The unbelievably colorful Palekh souvenirs
are known in all countries of the world. The elegant black-lacquered
art pieces on which the heroes of Russian folklore come to life
- the amazing fire-birds and the gold-manned troikas subjugate
us with fairy tale-like world of beauty, movement and harmony
of their color chords.
of Palekh is stretches widely out among the woods and fields
in a picturesque corner of the Ivanovo county. In the XV century
it was a part of the Vladimir-Susdal lands and was one of
the first ancient centers of icon drawing trade. In the XVII-XVIII
centuries Palekh's craftsmen became the most famous in the
icon business. They worked out a style all of their own which
can be distinguished by the fine line tempera drawing saturated
with gold. Their work was valued for the depth of its images
and for their fairy-tale-like ornamental design.
After the 1917 bolshevik's coup, when the
icon business went down, Palekh masters tried to decorate
wooden toys, dishes, porcelain and glass. But the most interesting
way turned out to be painting black-lacquered boxes made of
papier-mache by the likes of E.Golikov, E.Vakurov, A.Kotukhin,
and E.Bakanov. Those masters along with some of their fellow
villagers established, in 1924, a shop of ancient art in which
a new kind of folk art was born-the Palekh artistic lacquers.
By the end of 1920`s there was a wide assortment of Palekh
art objects. Beautiful by their proportions, elegant by form,
the little jewelry boxes, bead boxes, and powder cases beamed
with bright colors and sparkled with golden decorative patterns.
Ordinary things were transformed into objects of art in the
hands of talented artists. Ancient hunting scenes and battles
from Russian epics, village scenes and prayers, literary plots
and the joy of work - everything was reflected in the art
of these distinctive artists. In their art they embody the
folk culture. They are inherent of the passionate feeling
of life and modernity. The art of Palekh miniatures expresses
the true national character. Many examples of Palekh art have
received recognition at international exhibitions and have
For years, a small Russian village named Palekh
has been receiving critical acclaim for the production of
its art. The expression, "Palekh is the village academy!"
came from the reputation that the village acquired from the
quality art that it produces. A plaque at the entrance of
the village greets visitors with the slogan, "Welcome
to the birthplace of the Fire Bird!" Such expressions
as "the wonder of Palekh" or "the Palekh miracle"
were widespread epithets of the creative artists of Palekh.
Its art school was referred to as a "shaper of talents"
in official business documents of the day.
Since it's glory days in the Soviet era, bureaucratic
activity around Palekh has decreased. Recent enthusiastic
exclamations were transformed into everyday expressions. Now
these exclamations are frequently used, but with hints of
irony. The craft, which never acclimated to, but yet evolved
around the principles of a free market, faces economic difficulties
these days. Despite the current state of affairs and overall
pessimism of life in Russia, when reviewing the good and bad
years in Palekh's history, one realizes that the true believers
are justified in saying that Palekh is an artistic wonder
Palekh has gone through two major periods in
its artistic development, that both parallel each other but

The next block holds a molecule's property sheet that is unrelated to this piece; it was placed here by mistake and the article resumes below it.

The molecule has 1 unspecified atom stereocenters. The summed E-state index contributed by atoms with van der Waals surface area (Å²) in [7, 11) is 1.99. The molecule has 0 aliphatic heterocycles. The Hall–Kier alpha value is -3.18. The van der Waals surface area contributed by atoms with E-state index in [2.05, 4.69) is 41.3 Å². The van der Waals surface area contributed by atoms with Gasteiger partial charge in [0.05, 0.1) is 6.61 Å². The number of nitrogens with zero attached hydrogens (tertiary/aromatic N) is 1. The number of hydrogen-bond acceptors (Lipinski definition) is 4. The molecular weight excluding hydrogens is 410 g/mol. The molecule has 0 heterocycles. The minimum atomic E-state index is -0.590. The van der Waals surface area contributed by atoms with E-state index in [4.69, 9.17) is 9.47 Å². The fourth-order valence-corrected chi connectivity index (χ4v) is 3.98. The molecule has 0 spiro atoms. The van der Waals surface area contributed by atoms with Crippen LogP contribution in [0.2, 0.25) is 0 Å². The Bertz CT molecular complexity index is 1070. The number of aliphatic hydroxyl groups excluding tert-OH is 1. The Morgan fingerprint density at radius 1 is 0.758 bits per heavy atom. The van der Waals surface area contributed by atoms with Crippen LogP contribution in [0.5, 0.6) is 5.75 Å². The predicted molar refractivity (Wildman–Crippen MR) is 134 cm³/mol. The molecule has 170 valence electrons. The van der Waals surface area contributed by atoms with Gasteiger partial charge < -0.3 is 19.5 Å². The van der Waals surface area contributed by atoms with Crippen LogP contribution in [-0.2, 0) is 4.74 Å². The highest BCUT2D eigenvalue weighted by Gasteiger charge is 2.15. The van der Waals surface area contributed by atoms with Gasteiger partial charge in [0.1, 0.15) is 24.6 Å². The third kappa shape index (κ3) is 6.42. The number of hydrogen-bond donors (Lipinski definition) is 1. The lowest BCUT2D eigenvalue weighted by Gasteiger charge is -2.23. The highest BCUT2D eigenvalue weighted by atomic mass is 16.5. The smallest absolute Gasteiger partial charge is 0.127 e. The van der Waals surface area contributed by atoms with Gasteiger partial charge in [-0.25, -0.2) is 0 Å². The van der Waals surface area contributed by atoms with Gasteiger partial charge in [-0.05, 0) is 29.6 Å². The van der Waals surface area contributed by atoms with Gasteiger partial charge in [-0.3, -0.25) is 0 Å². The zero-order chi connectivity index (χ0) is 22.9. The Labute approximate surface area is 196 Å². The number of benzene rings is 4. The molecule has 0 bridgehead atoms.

have distinct differences from one another. The division between
the two periods was the October Revolution of 1917. After
the Revolution, Palekh stepped into a new era, in which it
started to produce its famous lacquer miniatures, which was
labeled the "miracle born by the Revolution." This
"chamber-style" art declared itself so strongly
and courageously that it immediately won worldwide recognition.
Just a few places where Palekh's art made an impact after
the Revolution: 1923 - Palekh has enormous success in Moscow.
1924 - triumph in Venice. 1925 - "Grand Prix" at
the World Exhibition in Paris. 1927 - ovations in Milan. France,
Italy, Germany, Czechoslovakia, Austria, Spain, Holland, China,
Japan, America, and many other countries have showcased Palekh's
art at various art expositions. For more than 75 years, the
art of Palekh has been displayed at the most prestigious exhibition
halls and museums worldwide
Palekh's acquisition of worldwide respect came
as a result of it being the quintessential symbol of lacquer
miniature production in Russia. Igniting the creative force
behind Palekh's art is Fedoskino, another well established
lacquer miniature producer, located in the region of Moscow.
Artistic competition came from Kholuy and Mstera, which also
led to greater development of the Palekh style. An enviable
destiny, indeed! What is the secret? What is the phenomenon
behind Palekh's artistic incarnation?
Is it that divine light sparked Ivan Golikov,
Palekh's lacquer miniature art's ingenious creator? Was it
Maxim Gorkiy's writings about the revolution that created
an aura, which enveloped the new art form in this region?
These individuals should by credited for their input. On the
other hand, if it was not for the icon-painting industry before
the Revolution, Palekh would not have emerged if it did not
have its roots firmly embedded in the style of ancient Byzantium
icon painting traditions. Seeing that before the 1917 revolution,
the founders of modern Palekh art were all excellent icon-painters,
the transition to the painting of lacquer miniatures resulted
in a huge success
did Palekh art begin? This question is almost impossible to
tackle in a scholarly manner. Accoring to legend the first
icon-painters appeared in Palekh during the 13th Century.
These icon-painters were craftsmen from the Vladimir-Suzdal
principality, that fled to the most remote depths of the Palekh
provinces, to elude the mighty Mongol Khan Batu. On the other